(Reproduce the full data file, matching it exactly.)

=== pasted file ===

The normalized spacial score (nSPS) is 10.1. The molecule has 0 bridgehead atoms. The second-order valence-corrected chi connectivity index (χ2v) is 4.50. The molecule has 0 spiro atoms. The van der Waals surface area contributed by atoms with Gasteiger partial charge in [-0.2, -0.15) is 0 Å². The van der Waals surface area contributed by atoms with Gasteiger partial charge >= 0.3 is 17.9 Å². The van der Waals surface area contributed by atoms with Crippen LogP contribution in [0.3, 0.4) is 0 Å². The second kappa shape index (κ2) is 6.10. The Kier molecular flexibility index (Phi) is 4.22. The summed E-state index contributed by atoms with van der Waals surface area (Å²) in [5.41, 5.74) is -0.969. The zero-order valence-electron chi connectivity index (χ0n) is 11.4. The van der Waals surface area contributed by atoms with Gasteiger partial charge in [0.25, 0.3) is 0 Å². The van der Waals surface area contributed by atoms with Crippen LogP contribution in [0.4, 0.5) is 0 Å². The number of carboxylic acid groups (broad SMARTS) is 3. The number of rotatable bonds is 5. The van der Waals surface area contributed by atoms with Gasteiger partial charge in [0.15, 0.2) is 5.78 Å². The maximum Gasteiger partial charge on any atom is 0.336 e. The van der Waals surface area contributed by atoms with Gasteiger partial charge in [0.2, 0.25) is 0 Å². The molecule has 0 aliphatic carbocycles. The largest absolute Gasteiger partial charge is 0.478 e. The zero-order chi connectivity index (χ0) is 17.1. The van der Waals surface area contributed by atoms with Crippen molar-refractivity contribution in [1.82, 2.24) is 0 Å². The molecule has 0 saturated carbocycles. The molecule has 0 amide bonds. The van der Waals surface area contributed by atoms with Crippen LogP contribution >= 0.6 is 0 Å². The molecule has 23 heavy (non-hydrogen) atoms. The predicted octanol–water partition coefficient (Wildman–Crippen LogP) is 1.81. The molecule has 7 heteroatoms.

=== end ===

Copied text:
The normalized spacial score (nSPS) is 10.1. The molecule has 0 bridgehead atoms. The second-order valence-corrected chi connectivity index (χ2v) is 4.50. The molecule has 0 spiro atoms. The van der Waals surface area contributed by atoms with Gasteiger partial charge in [-0.2, -0.15) is 0 Å². The van der Waals surface area contributed by atoms with Gasteiger partial charge >= 0.3 is 17.9 Å². The van der Waals surface area contributed by atoms with Crippen LogP contribution in [0.3, 0.4) is 0 Å². The second kappa shape index (κ2) is 6.10. The Kier molecular flexibility index (Phi) is 4.22. The summed E-state index contributed by atoms with van der Waals surface area (Å²) in [5.41, 5.74) is -0.969. The zero-order valence-electron chi connectivity index (χ0n) is 11.4. The van der Waals surface area contributed by atoms with Gasteiger partial charge in [0.25, 0.3) is 0 Å². The van der Waals surface area contributed by atoms with Crippen LogP contribution in [0.4, 0.5) is 0 Å². The number of carboxylic acid groups (broad SMARTS) is 3. The number of rotatable bonds is 5. The van der Waals surface area contributed by atoms with Gasteiger partial charge in [0.15, 0.2) is 5.78 Å². The maximum Gasteiger partial charge on any atom is 0.336 e. The van der Waals surface area contributed by atoms with Gasteiger partial charge in [0.2, 0.25) is 0 Å². The molecule has 0 aliphatic carbocycles. The largest absolute Gasteiger partial charge is 0.478 e. The zero-order chi connectivity index (χ0) is 17.1. The van der Waals surface area contributed by atoms with Crippen molar-refractivity contribution in [1.82, 2.24) is 0 Å². The molecule has 0 saturated carbocycles. The molecule has 0 amide bonds. The van der Waals surface area contributed by atoms with Crippen LogP contribution >= 0.6 is 0 Å². The molecule has 23 heavy (non-hydrogen) atoms. The predicted octanol–water partition coefficient (Wildman–Crippen LogP) is 1.81. The molecule has 7 heteroatoms.